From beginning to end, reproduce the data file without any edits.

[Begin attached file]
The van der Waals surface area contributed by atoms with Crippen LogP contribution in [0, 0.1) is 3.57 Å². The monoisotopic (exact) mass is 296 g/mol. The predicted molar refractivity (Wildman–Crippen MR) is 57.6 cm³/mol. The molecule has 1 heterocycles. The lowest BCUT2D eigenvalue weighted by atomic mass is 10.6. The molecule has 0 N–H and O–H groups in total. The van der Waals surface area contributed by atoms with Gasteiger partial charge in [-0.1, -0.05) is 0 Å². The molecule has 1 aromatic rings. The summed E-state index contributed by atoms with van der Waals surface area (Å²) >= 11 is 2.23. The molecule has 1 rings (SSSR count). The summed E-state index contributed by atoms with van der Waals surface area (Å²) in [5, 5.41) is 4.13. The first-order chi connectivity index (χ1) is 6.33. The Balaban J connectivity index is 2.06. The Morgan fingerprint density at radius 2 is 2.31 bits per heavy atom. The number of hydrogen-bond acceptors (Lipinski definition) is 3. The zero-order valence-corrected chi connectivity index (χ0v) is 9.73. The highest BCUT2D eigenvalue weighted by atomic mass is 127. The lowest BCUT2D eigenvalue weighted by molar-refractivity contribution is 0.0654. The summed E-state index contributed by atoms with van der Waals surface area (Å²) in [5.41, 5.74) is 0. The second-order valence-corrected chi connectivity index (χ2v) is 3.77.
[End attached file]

The van der Waals surface area contributed by atoms with Crippen LogP contribution in [0, 0.1) is 3.57 Å². The monoisotopic (exact) mass is 296 g/mol. The predicted molar refractivity (Wildman–Crippen MR) is 57.6 cm³/mol. The molecule has 1 heterocycles. The lowest BCUT2D eigenvalue weighted by atomic mass is 10.6. The molecule has 0 N–H and O–H groups in total. The van der Waals surface area contributed by atoms with Gasteiger partial charge in [-0.1, -0.05) is 0 Å². The molecule has 1 aromatic rings. The summed E-state index contributed by atoms with van der Waals surface area (Å²) >= 11 is 2.23. The molecule has 1 rings (SSSR count). The summed E-state index contributed by atoms with van der Waals surface area (Å²) in [5, 5.41) is 4.13. The first-order chi connectivity index (χ1) is 6.33. The Balaban J connectivity index is 2.06. The Morgan fingerprint density at radius 2 is 2.31 bits per heavy atom. The number of hydrogen-bond acceptors (Lipinski definition) is 3. The zero-order valence-corrected chi connectivity index (χ0v) is 9.73. The highest BCUT2D eigenvalue weighted by atomic mass is 127. The lowest BCUT2D eigenvalue weighted by molar-refractivity contribution is 0.0654. The summed E-state index contributed by atoms with van der Waals surface area (Å²) in [5.41, 5.74) is 0. The second-order valence-corrected chi connectivity index (χ2v) is 3.77.